NEW YORK (Reuters) - He looked like a regular mail carrier, dropping off an unremarkable package at an upscale New York City apartment tower, but neither the man nor the package were quite what they seemed.
The mail carrier was really a federal agent, conducting a so-called controlled delivery, a tactic the U.S. government employs to help stem the flow of heroin, prescription painkillers and other opioids fueling the nation’s epidemic of fatal overdoses.
Drug-filled packages with misleading labels have become a common sight at John F. Kennedy International Airport’s (JFK) sprawling mail-sorting hangars, a front line in the battle against opioids. Many of the parcels originate in China, having been ordered on the web’s darker corners.
“Nobody anticipated the explosion we were going to face,” said Christopher Lau, who oversees the U.S. Immigration and Customs Enforcement’s Homeland Security Investigations office (HSI) at the airport.
Fatal opioid overdoses jumped to a record high of nearly 50,000 last year, more than double the 2013 toll, according to the U.S. Centers for Disease Control and Prevention.
Customs agents with X-ray machines and sniffer dogs detect and seize what they can. But to track, arrest and prosecute suspected dealers, the New York HSI office organizes several controlled deliveries each month, taking the packages out to see who claims them.
For this delivery, a Reuters reporter was allowed to ride along and watch the agents in action.
The package had arrived on a Friday in August, mailed from Shanghai and filled with 250 grams of fentanyl, a synthetic opioid 100 times stronger than morphine that can kill with a 2-milligram dose. It was enough to cut into hundreds of thousands of bootleg painkiller pills, which could sell for $10 each or more. It is also often added to heroin, contributing to a rise of overdoses by unsuspecting users.
The package was an ideal candidate for a controlled delivery, Lau said. It was addressed to someone called Randy, but there was no record of anyone with that name living at the designated address. And there had been a pattern of earlier packages delivered to the building from China, often addressed to non-existent apartments or apparently fictional residents.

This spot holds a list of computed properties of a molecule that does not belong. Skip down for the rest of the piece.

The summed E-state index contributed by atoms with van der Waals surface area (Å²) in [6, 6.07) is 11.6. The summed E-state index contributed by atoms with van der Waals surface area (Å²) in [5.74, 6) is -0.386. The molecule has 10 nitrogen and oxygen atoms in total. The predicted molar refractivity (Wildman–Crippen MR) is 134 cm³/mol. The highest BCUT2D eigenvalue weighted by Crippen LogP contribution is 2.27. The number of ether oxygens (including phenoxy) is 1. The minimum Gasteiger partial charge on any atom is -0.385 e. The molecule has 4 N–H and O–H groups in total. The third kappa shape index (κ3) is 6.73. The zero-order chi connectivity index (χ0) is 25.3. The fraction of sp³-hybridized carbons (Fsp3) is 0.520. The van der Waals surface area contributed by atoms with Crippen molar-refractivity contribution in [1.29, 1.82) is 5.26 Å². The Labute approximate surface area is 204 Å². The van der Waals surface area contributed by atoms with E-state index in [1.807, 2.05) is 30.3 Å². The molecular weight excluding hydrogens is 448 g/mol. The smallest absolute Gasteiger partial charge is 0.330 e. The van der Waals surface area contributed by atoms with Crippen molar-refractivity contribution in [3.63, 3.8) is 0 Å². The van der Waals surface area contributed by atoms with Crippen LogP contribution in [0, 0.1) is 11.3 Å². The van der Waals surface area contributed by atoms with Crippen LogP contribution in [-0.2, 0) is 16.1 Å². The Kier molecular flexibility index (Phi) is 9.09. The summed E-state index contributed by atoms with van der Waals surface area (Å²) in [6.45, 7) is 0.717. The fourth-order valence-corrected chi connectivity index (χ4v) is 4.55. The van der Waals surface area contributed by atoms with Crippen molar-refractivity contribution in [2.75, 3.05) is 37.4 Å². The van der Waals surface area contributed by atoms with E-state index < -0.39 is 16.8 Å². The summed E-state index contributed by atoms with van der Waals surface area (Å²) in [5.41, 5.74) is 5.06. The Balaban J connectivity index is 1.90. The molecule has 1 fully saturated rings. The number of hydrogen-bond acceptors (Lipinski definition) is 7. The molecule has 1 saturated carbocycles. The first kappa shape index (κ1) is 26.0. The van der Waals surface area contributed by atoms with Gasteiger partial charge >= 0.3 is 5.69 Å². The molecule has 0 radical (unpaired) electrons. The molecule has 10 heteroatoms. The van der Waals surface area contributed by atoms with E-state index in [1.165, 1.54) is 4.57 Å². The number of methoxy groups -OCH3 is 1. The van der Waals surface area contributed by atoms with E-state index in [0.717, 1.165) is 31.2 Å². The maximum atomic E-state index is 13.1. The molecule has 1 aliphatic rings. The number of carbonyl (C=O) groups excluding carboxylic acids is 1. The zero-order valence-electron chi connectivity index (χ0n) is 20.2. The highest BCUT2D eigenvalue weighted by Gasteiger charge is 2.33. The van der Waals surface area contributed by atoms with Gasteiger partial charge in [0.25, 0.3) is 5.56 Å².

Before the delivery, agents replaced the fentanyl powder with coffee grounds.
More than a dozen federal agents set up surveillance around the building, snacking in unmarked cars or pretending to read a newspaper on a nearby bench, all dressed in blue jeans and sports jerseys. They watched the building’s glass-fronted lobby, waiting to see who claimed the package.
The volume of drugs coming through the mail has grown in step with legitimate online shopping, customs agents say, as Americans have taken to ordering drugs from overseas via the dark web. Agents suspect that was how the package for “Randy” came to arrive at JFK.
It is illegal to import prescription medicines and controlled substances from outside the United States.
Chinese laboratories have become the main source of fentanyl in the United States, most of it sent through the mail, the U.S. Department of Justice says.
In 2016, customs agents caught nine packages at JFK containing fentanyl, according to U.S. Customs and Border Protection (CBP). So far this year, they have seized more than 200, in part because of expanded screening and better training, said Anthony Bucci, a CBP spokesman.
Outside the New York apartment building, two eventless hours passed before a man emerged carrying a plastic bag. An agent discreetly tailed him. A false alarm.
Then the voice of Walter Rivera, an HSI special agent, came over the radio with a new urgency: “You see the guy who came out with a backpack right here? Gray shirt and ponytail?”
Agents had hidden a GPS tracking device in the package. The man with a ponytail fiddled on his phone and then got into a livery cab. “If the GPS goes down the block, that’s him,” Rivera radioed.
Lau watched the GPS move and bellowed, “It’s him!”
The agents tore off in their cars, sirens wailing. The confused cab driver soon pulled over by a busy sidewalk, and agents handcuffed his passenger, taking back the package.
He turned out to be the building’s concierge, who had taken the package with him at the end of his shift. He quickly confessed that his name was not Randy.
Although agents were able to make an arrest in this case, more than a million international packages arrive each day in the country, and authorities can only screen a fraction of them. No one knows how many packages of drugs slip through the net.
Reporting by Jonathan Allen in New York; Editing by Frank McGurty and Bill Berkrot